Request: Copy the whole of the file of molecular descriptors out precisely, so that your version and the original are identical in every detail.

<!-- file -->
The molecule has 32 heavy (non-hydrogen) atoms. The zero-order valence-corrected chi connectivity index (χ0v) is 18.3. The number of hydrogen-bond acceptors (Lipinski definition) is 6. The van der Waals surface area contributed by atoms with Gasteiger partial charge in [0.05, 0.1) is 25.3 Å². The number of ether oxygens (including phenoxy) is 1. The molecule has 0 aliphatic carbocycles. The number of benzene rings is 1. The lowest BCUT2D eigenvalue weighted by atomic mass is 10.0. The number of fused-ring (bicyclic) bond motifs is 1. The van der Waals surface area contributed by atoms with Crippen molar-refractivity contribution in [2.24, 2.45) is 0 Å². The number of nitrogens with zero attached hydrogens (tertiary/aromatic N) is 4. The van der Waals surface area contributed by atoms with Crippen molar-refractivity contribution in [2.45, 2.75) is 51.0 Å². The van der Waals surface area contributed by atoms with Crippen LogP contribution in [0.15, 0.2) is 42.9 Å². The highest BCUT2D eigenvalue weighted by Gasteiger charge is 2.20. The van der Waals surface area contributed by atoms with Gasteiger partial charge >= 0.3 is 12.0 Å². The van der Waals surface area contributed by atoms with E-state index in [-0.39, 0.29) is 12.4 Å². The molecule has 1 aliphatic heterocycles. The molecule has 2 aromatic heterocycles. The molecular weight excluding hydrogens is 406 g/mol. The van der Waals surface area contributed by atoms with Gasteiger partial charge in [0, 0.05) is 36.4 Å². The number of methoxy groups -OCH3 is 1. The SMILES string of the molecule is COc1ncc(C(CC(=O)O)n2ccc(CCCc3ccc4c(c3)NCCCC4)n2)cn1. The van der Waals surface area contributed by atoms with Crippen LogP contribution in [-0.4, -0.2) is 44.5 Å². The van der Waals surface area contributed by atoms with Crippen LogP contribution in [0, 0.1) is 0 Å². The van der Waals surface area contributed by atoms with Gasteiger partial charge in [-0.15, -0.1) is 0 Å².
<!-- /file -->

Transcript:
The molecule has 32 heavy (non-hydrogen) atoms. The zero-order valence-corrected chi connectivity index (χ0v) is 18.3. The number of hydrogen-bond acceptors (Lipinski definition) is 6. The van der Waals surface area contributed by atoms with Gasteiger partial charge in [0.05, 0.1) is 25.3 Å². The number of ether oxygens (including phenoxy) is 1. The molecule has 0 aliphatic carbocycles. The number of benzene rings is 1. The lowest BCUT2D eigenvalue weighted by atomic mass is 10.0. The number of fused-ring (bicyclic) bond motifs is 1. The van der Waals surface area contributed by atoms with Crippen molar-refractivity contribution in [2.24, 2.45) is 0 Å². The number of nitrogens with zero attached hydrogens (tertiary/aromatic N) is 4. The van der Waals surface area contributed by atoms with Crippen molar-refractivity contribution in [2.45, 2.75) is 51.0 Å². The van der Waals surface area contributed by atoms with Crippen LogP contribution in [0.15, 0.2) is 42.9 Å². The highest BCUT2D eigenvalue weighted by Gasteiger charge is 2.20. The van der Waals surface area contributed by atoms with Gasteiger partial charge >= 0.3 is 12.0 Å². The van der Waals surface area contributed by atoms with E-state index in [-0.39, 0.29) is 12.4 Å². The molecule has 1 aliphatic heterocycles. The molecule has 2 aromatic heterocycles. The molecular weight excluding hydrogens is 406 g/mol. The van der Waals surface area contributed by atoms with Gasteiger partial charge in [0, 0.05) is 36.4 Å². The number of methoxy groups -OCH3 is 1. The SMILES string of the molecule is COc1ncc(C(CC(=O)O)n2ccc(CCCc3ccc4c(c3)NCCCC4)n2)cn1. The van der Waals surface area contributed by atoms with Crippen LogP contribution in [-0.4, -0.2) is 44.5 Å². The van der Waals surface area contributed by atoms with Crippen LogP contribution in [0, 0.1) is 0 Å². The van der Waals surface area contributed by atoms with Gasteiger partial charge in [-0.15, -0.1) is 0 Å².